For some of the world’s leading polluters, the projected carbon emissions reduction by 2050 under the 3R scenario would be significant:
- BAU: 664 megatonnes (MT) CO2 emission
- 2R: 156 MT
- 3R: 72 MT
- Europe (European members of the Organization for Economic Co-operation and Development):
- BAU: 483 MT
- 2R: 67 MT
- 3R: 32 MT
- BAU: 778 MT
- 2R: 254 MT
- 3R: 115 MTT
- BAU: 479 MT
- 2R: 259 MT
- 3R: 108 MT
“If our cities support electric, automated and shared transportation, the future will be cleaner, healthier, and more affordable for everyone,” added Jacob Mason. “It’s essential that we prioritize clean air transportation policies now, or we risk fully experiencing the consequences of climate change by 2050.”
The 3R scenario would also dramatically reduce the number of passenger vehicles on the road by almost one third, from 764 million currently to approximately 535 million in 2050. This is only one quarter of the business-as-usual and 2R scenarios which both result in 2.1 billion vehicles by 2050. Fewer vehicles, coupled with less vehicle travel, lessens the need for roadways, parking garages, and related infrastructure, opening up cities for more infrastructure that supports pedestrians and bicyclists.
The Revolutions Have Already Begun on the Street
Oslo, Norway’s capital, has embraced the importance of zero-emission vehicles. More than 30 percent of all new cars sold in the city are electric, a direct result of the government’s policies. There is no sales tax on electric vehicles, free parking, free tolls, bus lane access, and free transport on ferries. The government has also built more than 2,000 charging points within the city limits.
Oslo has led Norway’s national embrace of electrification–by the end of 2016, more than 100,000 electric vehicles traveled Norwegian roads. And while sharing is moving steadily forward in Oslo, the government is also working towards removing all passenger vehicles from its city center.
“Electric cars and automation are important, but they will not change much about how we move about our cities and could even make traffic congestion worse,” added Lewis Fulton. “The progress we see both in Norway and on the West Coast of North America is heartening. With a major increase in ride sharing in both taxi-like vehicles and micro-transit, we could cut traffic by at least 50%. Electrification and sharing will also be critical for cutting CO2 emissions.”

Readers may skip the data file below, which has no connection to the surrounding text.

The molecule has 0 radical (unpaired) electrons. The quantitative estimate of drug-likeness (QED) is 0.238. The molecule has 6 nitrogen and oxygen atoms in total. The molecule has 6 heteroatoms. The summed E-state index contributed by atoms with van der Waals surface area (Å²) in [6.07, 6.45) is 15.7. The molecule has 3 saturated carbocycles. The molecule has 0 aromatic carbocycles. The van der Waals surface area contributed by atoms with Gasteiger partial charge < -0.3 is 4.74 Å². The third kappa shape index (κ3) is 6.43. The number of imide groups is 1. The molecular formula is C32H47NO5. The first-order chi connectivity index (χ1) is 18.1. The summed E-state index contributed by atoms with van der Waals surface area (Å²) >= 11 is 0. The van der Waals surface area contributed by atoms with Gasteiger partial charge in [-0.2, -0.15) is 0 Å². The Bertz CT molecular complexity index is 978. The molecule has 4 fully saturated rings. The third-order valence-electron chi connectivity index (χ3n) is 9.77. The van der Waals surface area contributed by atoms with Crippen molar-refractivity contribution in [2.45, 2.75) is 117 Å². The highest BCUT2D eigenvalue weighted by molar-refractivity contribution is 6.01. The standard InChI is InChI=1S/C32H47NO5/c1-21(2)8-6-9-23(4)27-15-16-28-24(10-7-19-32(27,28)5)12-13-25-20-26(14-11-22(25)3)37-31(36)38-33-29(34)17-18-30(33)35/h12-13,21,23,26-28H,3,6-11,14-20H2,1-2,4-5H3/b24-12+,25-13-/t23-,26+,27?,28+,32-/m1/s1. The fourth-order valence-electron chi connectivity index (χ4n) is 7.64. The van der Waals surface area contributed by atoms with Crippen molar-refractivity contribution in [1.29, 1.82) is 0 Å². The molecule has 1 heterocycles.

Vancouver BC, Canada, is the largest market in the world for car sharing. Nearly one in four Vancouver residents are members of one of the four car share companies in the region, with nearly 150,000 residents sharing about 2,000 cars. Vancouver has also integrated sharing into a number of functions of the city. Many city agencies are using car-share to replace government vehicles and car-sharing is replacing parking requirements, saving money and freeing up more street space for people.
Another North American city leading in ride sharing is Los Angeles, which has a goal to remove 100,000 cars from its roadways over streets over the next 5 years. The city also plans to add 10,000 new bike share bikes, attract 34,000 new public transit users, and add 8,400 vehicles to various car sharing programs. Advocates are proposing public-private microtransit systems integrated with public transit—like Kansas City has done—and developers are already planning new, people-centered uses for the city’s vast car parking infrastructure.
“By 2050, two out of every three people on the planet will live in cities,” said Lewis Fulton. “We need to make sure that these cities of the future accommodate everybody, and the key is how the 3Rs reduce the number of cars and their smog.”